Daily Presidential Tracking Poll

 

The Rasmussen Reports daily Presidential Tracking Poll for Tuesday shows that 49% of Likely U.S. Voters approve of President Trump’s job performance. Forty-nine percent (49%) disapprove. 

The latest figures include 36% who Strongly Approve of the way Trump is performing and 39% who Strongly Disapprove. This gives him a Presidential Approval Index rating of -3. (see trends).

Now that Gallup has quit the field, Rasmussen Reports is the only nationally recognized public opinion firm that still tracks President Trump's job approval ratings on a daily basis. If your organization is interested in a weekly or longer sponsorship of Rasmussen Reports' Daily Presidential Tracking Poll, please send e-mail to  beth@rasmussenreports.com .

President Trump will meet with Democratic leaders today to discuss funding for the border wall with Mexico. Earlier today, the president tweeted that while his administration’s measures to shore up the border have been effective, it would be less expensive to complete the wall. A growing number of voters want the wall, as do 70% of Republicans.

As Democrats prepare to take control of the House next month, many are posturing for pointed attacks against the Trump administration with an eye for the 2020 presidential election. But 68% of voters think it is more important for the new Democratic majority to focus on policy areas where it can work with the president and his fellow Republicans.

Senator Kirsten Gillibrand, one of many Democrats with an eye on the party’s 2020 presidential nomination, tweeted last week that America’s future is female and “intersectional” (focused on overlapping areas of discrimination). But voters insist gender doesn’t drive how they vote.

Forty-three percent (43%) of Likely U.S. Voters think the country is heading in the right direction.

Brexit, the British withdrawal from the European Union scheduled for March 29, stalled yesterday when Prime Minister Teresa May delayed a vote on a deal with the EU that she said her party could not win.

Turmoil over a proposed deal has been roiling in the U.K. since July, when 65% of U.S. voters believed it at least somewhat likely that Great Britain would actually quit the EU. At that time, 35% of voters said the Brexit decision would be bad for the United States, while 25% thought it would be good, and 22% felt it would have no impact.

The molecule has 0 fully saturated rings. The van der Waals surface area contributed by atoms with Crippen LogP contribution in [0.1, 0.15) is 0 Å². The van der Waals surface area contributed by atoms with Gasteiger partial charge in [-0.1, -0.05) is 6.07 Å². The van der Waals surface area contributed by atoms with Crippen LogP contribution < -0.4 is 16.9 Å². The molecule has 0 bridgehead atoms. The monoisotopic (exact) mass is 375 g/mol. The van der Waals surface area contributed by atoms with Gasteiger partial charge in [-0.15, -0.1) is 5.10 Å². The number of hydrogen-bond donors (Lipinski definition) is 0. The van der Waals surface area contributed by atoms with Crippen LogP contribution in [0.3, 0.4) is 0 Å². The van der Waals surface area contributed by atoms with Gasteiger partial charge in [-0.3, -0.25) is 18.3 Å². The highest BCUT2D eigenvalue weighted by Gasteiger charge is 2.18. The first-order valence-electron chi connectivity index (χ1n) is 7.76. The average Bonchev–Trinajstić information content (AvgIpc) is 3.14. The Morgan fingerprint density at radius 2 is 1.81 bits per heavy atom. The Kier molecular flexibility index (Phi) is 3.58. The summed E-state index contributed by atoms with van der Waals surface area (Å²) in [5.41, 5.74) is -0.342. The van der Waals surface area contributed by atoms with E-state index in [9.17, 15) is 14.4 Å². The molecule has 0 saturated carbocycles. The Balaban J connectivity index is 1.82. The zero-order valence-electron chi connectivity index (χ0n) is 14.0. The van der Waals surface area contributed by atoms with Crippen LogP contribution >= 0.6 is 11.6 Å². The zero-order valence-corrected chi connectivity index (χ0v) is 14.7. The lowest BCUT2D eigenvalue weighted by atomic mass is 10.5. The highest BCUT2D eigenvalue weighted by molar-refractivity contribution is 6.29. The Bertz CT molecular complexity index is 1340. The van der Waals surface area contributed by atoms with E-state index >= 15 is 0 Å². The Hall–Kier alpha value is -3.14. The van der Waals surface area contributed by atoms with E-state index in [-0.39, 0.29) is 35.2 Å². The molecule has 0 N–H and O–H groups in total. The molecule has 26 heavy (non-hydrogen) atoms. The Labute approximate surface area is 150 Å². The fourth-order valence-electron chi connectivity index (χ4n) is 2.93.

Uber is restarting its testing of driverless cars, eight months after one of their self-driving vehicles struck and killed a pedestrian, but Americans aren’t any readier to embrace the technology.   

Should Christmas be celebrated in American schools and religious symbols displayed on public lands? We’ll tell you at 10:30 what Americans say.

Most Americans still believe Jesus is the reason for the season and prefer commercial Christmas greetings over generic holiday ones.

Some readers wonder how we come up with our job approval ratings for the president since they often don’t show as dramatic a change as some other pollsters do. It depends on how you ask the question and whom you ask.

To get a sense of longer-term job approval trends for the president, Rasmussen Reports compiles our tracking data on a full month-by-month basis.

Rasmussen Reports has been a pioneer in the use of automated telephone polling techniques, but many other firms still utilize their own operator-assisted technology (see methodology).

Daily tracking results are collected via telephone surveys of 500 likely voters per night and reported on a three-day rolling average basis. To reach those who have abandoned traditional landline telephones, Rasmussen Reports uses an online survey tool to interview randomly selected participants from a demographically diverse panel. The margin of sampling error for the full sample of 1,500 Likely Voters is +/- 2.5 percentage points with a 95% level of confidence. 

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